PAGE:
The U.S. State Department said the PFLP has committed numerous international terrorist attacks and conducted assaults on Israeli or moderate Arab targets. The group rejects anything less than a total Israeli withdrawal from lands occupied in 1967 Six-Day War, including East Jerusalem.

While the PFLP has been a member of Arafat's Palestine Liberation Organization since the late 1960s, its military wing was outlawed by the Palestinian National Security Council following Zeevi's assassination.

Sharon was expected to tell Tenet that superficial reforms in the Palestinian Authority would not be enough to move the peace process forward. Tenet was expected to urge Arafat to combine Palestinian security operations under an interior minister.

Under the Tenet and Mitchell proposals for restarting peace talks, security cooperation between Israel and the Palestinians is considered the first step.

Arafat had been under pressure from inside the Palestinian territories and from the international community, including a number of Arab countries, to reform the Palestinian Authority.

Aides have said Arafat intends to announce a new, smaller Cabinet with fewer than 20 ministers. To expand the government he has ruled almost single-handedly, Arafat offered Cabinet seats to the PFLP and the Democratic Front for the Liberation of Palestine. Both rejected the offers immediately.

Hamas, which has carried out the most devastating attacks against Israelis during the current intifada, considered the offer but said Monday it would not be in the interest of the Palestinian people for the group to join Arafat's Cabinet.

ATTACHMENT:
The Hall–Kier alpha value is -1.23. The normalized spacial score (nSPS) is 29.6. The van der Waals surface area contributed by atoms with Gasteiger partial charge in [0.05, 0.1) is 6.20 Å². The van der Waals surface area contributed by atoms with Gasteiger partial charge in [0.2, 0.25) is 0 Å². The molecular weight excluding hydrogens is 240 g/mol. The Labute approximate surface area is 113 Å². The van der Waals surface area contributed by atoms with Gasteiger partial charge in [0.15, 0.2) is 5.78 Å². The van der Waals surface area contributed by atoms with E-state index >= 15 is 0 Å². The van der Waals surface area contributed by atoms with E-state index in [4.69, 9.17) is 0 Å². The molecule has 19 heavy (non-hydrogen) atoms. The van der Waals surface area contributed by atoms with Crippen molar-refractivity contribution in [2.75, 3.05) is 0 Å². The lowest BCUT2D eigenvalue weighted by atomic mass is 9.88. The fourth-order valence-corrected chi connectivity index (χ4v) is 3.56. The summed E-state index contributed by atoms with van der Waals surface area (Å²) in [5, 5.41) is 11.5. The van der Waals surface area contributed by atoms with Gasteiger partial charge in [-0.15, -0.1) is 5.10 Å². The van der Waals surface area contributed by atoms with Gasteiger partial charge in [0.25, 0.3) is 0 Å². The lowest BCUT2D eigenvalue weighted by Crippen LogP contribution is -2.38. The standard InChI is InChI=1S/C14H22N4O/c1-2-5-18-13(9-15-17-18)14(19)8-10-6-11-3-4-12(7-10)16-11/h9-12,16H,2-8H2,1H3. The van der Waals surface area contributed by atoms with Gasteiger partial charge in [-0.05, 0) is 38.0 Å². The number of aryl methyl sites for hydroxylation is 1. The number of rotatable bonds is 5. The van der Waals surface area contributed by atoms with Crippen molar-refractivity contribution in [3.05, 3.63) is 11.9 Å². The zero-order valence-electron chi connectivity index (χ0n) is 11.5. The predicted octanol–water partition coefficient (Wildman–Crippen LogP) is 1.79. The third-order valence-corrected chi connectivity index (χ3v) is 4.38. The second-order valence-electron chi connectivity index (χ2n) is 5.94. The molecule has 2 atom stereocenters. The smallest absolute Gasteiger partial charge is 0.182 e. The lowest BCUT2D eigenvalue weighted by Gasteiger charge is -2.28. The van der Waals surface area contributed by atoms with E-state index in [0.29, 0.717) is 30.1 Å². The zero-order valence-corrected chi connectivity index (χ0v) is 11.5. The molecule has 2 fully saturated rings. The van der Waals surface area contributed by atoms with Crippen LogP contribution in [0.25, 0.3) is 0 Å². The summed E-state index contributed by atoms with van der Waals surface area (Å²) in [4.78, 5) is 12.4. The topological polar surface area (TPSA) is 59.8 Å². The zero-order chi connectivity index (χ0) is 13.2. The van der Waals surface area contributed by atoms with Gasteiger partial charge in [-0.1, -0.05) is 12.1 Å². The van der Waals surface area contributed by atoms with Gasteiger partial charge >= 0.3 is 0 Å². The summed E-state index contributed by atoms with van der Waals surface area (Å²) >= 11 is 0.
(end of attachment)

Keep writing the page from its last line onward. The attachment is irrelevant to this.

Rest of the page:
Hamas, a Palestinian Islamic fundamentalist organization, has been labeled by the U.S. State Department as a terrorist organization. The group's military wing, Izzedine al Qassam, has admitted responsibility for terrorist attacks against Israeli civilians as well as attacks against the Israeli military.

Arafat aides continue to say that the Palestinian leader plans to call for new elections for president of the Palestinian Authority and for the Palestine Legislative Council. However, Arafat has said elections cannot go forward so long as Israeli troops remain around major Palestinian cities.

Israel continues West Bank operations

On Monday, Israeli troops were questioning Palestinians in and around the West Bank towns of Nablus and Qalqilya.

The Israel Defense Forces said troops conducting searches Sunday in the Balata refugee camp near Nablus destroyed a bomb factory in the house of a late Palestinian man suspected of terrorist activity. (Full story)

Since Operation Defensive Shield, the military campaign in the West Bank, ended in May, the IDF has carried out a number of incursions into Palestinian areas, making arrests and then withdrawing.

In East Jerusalem, guards were protecting workmen who began clearing land Monday for 100 apartments on a site near the southern Arab neighborhood of Jabel Mukaber.

The Israeli government had pledged not to begin any new settlements in the West Bank or Gaza but has said Jerusalem is an exception.

Israeli opposition leader Yossi Sarid said the construction was a new "provocative act by the Sharon-Peres" government.